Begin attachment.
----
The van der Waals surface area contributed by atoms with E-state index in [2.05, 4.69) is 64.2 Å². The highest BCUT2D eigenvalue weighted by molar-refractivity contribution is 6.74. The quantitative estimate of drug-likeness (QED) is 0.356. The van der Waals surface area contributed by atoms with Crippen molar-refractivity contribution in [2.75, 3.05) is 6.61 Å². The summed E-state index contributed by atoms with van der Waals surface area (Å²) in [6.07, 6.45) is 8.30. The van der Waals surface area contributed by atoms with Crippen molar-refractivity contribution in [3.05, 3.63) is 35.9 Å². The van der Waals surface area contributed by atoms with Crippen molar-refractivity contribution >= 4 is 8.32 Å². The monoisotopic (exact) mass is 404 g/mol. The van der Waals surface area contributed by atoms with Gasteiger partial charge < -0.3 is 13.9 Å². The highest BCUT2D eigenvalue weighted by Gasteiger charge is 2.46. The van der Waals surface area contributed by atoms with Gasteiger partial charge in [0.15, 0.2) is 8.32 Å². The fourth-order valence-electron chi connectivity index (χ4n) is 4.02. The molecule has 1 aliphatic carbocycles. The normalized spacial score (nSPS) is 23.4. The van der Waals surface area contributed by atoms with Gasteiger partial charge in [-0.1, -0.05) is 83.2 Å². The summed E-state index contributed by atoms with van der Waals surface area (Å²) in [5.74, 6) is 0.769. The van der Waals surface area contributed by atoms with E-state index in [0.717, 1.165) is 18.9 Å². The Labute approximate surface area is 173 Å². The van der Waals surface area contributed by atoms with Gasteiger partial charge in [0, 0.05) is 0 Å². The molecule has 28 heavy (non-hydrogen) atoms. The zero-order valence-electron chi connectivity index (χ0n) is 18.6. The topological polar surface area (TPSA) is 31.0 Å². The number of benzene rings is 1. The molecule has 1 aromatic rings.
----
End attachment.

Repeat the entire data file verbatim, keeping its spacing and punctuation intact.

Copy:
The van der Waals surface area contributed by atoms with E-state index in [2.05, 4.69) is 64.2 Å². The highest BCUT2D eigenvalue weighted by molar-refractivity contribution is 6.74. The quantitative estimate of drug-likeness (QED) is 0.356. The van der Waals surface area contributed by atoms with Crippen molar-refractivity contribution in [2.75, 3.05) is 6.61 Å². The summed E-state index contributed by atoms with van der Waals surface area (Å²) in [6.07, 6.45) is 8.30. The van der Waals surface area contributed by atoms with Crippen molar-refractivity contribution in [3.05, 3.63) is 35.9 Å². The van der Waals surface area contributed by atoms with Crippen molar-refractivity contribution >= 4 is 8.32 Å². The monoisotopic (exact) mass is 404 g/mol. The van der Waals surface area contributed by atoms with Gasteiger partial charge < -0.3 is 13.9 Å². The highest BCUT2D eigenvalue weighted by Gasteiger charge is 2.46. The van der Waals surface area contributed by atoms with Gasteiger partial charge in [0.15, 0.2) is 8.32 Å². The fourth-order valence-electron chi connectivity index (χ4n) is 4.02. The molecule has 1 aliphatic carbocycles. The normalized spacial score (nSPS) is 23.4. The van der Waals surface area contributed by atoms with Gasteiger partial charge in [-0.1, -0.05) is 83.2 Å². The summed E-state index contributed by atoms with van der Waals surface area (Å²) in [5.74, 6) is 0.769. The van der Waals surface area contributed by atoms with E-state index in [0.717, 1.165) is 18.9 Å². The Labute approximate surface area is 173 Å². The van der Waals surface area contributed by atoms with Gasteiger partial charge in [0, 0.05) is 0 Å². The molecule has 28 heavy (non-hydrogen) atoms. The zero-order valence-electron chi connectivity index (χ0n) is 18.6. The topological polar surface area (TPSA) is 31.0 Å². The number of benzene rings is 1. The molecule has 1 aromatic rings.